Existenz and aiming for the impossible

Karl Jaspers

Earlier today I read this beautiful passage from German Existenz-philosopher Karl Jaspers in Man in the Modern Age, which he wrote in 1930:
“The demands which the situation makes upon man are so exacting that none but a being who should be something more than man would seem capable of complying with them.

“The impossibility of complying with these demands leads us to evade them, to accommodate ourselves to that which is transitorily present, and to arrest our thoughts at a boundary.

“One who believes that everything is in order and who trusts in the world as it now is, does not even need to be equipped with courage.

“He complies with the course of events which (so he believes) work for good without his participation.

“His alleged courage is nothing more than a confidence that man is not slipping down into an abyss.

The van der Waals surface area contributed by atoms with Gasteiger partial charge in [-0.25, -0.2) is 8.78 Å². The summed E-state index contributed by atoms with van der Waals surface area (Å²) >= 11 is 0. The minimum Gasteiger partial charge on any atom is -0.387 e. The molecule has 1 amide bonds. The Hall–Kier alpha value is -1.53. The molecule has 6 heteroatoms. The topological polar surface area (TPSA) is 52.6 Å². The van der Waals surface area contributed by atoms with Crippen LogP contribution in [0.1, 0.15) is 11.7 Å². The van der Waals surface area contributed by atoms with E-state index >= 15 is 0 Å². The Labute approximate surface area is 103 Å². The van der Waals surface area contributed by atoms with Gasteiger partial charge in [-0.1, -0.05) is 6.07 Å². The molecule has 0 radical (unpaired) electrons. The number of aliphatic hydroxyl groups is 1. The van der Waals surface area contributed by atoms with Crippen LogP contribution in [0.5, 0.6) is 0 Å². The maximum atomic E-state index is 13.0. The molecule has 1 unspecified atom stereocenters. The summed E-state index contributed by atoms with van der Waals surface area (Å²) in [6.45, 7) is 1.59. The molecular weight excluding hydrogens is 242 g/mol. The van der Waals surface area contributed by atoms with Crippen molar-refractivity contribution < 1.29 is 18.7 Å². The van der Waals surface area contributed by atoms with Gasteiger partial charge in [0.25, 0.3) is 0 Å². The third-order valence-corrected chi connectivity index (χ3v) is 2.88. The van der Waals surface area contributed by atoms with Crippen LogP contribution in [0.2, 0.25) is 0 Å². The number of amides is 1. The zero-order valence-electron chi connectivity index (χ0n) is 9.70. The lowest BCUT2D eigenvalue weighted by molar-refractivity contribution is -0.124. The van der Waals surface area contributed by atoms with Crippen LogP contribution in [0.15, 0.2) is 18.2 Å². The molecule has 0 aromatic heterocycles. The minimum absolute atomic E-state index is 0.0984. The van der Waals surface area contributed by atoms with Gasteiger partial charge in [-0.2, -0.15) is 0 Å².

“One who truly has courage is one who, inspired by an anxious feeling of the possible, reaches out for the knowledge that he alone who aims at the impossible can attain the possible.

“Only though experience of the impossibility of achieving fulfilment does man become enabled to perform his allotted task.”

About Paul Cudenec 184 Articles
Paul Cudenec is the author of 'The Anarchist Revelation'; 'Antibodies, Anarchangels & Other Essays'; 'The Stifled Soul of Humankind'; 'Forms of Freedom'; 'The Fakir of Florence'; 'Nature, Essence & Anarchy'; 'The Green One', 'No Such Place as Asha' , 'Enemies of the Modern World' and 'The Withway'. His work has been described as "mind-expanding and well-written" by Permaculture magazine.

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